But the calculation is not complete. There are a lot of variable expenses that they have not taken into account.

 

The wife also admits that this amount is often used up for unforeseen expenses, like medical treatment for the children, groceries, and sometimes a nice meal or two outside.

 

These variables should be budgeted into their monthly cash-flow for them to see a better picture of what their real discretionary income is.

 

That is the amount that they can look to use for investing,according to their risk appetite.

 

However, this couple has not set up an emergency fund as yet. It should be an amount that will be sufficient to meet the needs of the family for up to six months, at least.

 

The savings out of their combined monthly income is only RM200, on the husband's side. That is insufficient. It should be at least 10 per cent of their income.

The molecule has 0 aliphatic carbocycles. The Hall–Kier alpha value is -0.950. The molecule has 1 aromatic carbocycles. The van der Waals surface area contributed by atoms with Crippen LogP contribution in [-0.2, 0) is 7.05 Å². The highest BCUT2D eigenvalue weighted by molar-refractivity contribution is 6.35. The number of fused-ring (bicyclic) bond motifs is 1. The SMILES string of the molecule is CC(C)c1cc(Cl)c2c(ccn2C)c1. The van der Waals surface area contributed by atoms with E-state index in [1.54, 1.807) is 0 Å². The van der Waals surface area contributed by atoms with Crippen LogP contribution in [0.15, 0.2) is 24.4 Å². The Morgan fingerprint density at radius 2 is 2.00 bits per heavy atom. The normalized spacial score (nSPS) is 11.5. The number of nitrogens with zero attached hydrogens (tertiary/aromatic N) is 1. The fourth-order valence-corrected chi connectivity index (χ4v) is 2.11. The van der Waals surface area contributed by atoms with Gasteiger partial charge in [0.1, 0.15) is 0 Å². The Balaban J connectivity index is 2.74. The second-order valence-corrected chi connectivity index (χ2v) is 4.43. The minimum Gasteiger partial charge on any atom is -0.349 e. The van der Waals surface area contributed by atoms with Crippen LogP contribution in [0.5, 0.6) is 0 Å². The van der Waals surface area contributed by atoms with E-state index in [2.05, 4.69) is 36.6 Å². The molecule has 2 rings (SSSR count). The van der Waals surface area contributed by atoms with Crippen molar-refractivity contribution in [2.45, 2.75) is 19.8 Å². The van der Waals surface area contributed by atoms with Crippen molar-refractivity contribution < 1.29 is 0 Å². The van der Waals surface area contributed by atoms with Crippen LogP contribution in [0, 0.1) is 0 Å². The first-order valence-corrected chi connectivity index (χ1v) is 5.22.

Their enthusiasm to invest in the property market is understandable, seeing as how it has been ballooning. Even with little savings, they are so tempted that they want to invest by borrowing money from the bank.

 

I'm not saying that they can't do that. But it is very dangerous for them to go into it without any safety net whatsoever.

 

They must also have a more detailed understanding of the cost of borrowing: for example, if they take a three-year personal loan of RM80,000 to pay a down-payment for a house priced at RM800,000 or two houses worth RM400,000 each, at an estimated effective interest rate of 20 per cent, as the wife believes she can get a 10 per cent flat rate for the personal loan, they will have to pay RM54,000, in interest alone, in those three years.

 

That is a very expensive cost of borrowing and should anything bad befall the family that results in a loss of income, can they repay the amount borrowed?